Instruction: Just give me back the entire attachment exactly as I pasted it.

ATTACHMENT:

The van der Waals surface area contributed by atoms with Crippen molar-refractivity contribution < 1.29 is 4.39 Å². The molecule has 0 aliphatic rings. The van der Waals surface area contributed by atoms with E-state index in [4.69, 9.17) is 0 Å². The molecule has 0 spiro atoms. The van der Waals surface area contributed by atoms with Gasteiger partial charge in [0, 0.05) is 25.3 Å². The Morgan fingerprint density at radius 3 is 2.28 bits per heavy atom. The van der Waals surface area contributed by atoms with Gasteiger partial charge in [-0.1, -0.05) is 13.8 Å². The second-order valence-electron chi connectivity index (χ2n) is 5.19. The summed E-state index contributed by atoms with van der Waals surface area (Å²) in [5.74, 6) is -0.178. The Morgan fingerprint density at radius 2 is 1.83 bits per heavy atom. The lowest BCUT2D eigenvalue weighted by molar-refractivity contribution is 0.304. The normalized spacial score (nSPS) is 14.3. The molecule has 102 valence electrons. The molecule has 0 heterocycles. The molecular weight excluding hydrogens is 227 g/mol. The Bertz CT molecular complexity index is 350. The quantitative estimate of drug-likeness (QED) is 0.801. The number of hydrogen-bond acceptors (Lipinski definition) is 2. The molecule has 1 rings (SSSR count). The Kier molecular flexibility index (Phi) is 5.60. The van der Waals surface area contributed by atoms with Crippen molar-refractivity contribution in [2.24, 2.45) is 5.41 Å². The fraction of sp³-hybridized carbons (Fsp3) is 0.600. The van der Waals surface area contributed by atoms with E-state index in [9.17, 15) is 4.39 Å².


The van der Waals surface area contributed by atoms with Crippen molar-refractivity contribution < 1.29 is 4.39 Å². The molecule has 0 aliphatic rings. The van der Waals surface area contributed by atoms with E-state index in [4.69, 9.17) is 0 Å². The molecule has 0 spiro atoms. The van der Waals surface area contributed by atoms with Gasteiger partial charge in [0, 0.05) is 25.3 Å². The Morgan fingerprint density at radius 3 is 2.28 bits per heavy atom. The van der Waals surface area contributed by atoms with Gasteiger partial charge in [-0.1, -0.05) is 13.8 Å². The second-order valence-electron chi connectivity index (χ2n) is 5.19. The summed E-state index contributed by atoms with van der Waals surface area (Å²) in [5.74, 6) is -0.178. The Morgan fingerprint density at radius 2 is 1.83 bits per heavy atom. The lowest BCUT2D eigenvalue weighted by molar-refractivity contribution is 0.304. The normalized spacial score (nSPS) is 14.3. The molecule has 102 valence electrons. The molecule has 0 heterocycles. The molecular weight excluding hydrogens is 227 g/mol. The Bertz CT molecular complexity index is 350. The quantitative estimate of drug-likeness (QED) is 0.801. The number of hydrogen-bond acceptors (Lipinski definition) is 2. The molecule has 1 rings (SSSR count). The Kier molecular flexibility index (Phi) is 5.60. The van der Waals surface area contributed by atoms with Crippen molar-refractivity contribution in [2.24, 2.45) is 5.41 Å². The fraction of sp³-hybridized carbons (Fsp3) is 0.600. The van der Waals surface area contributed by atoms with E-state index in [9.17, 15) is 4.39 Å².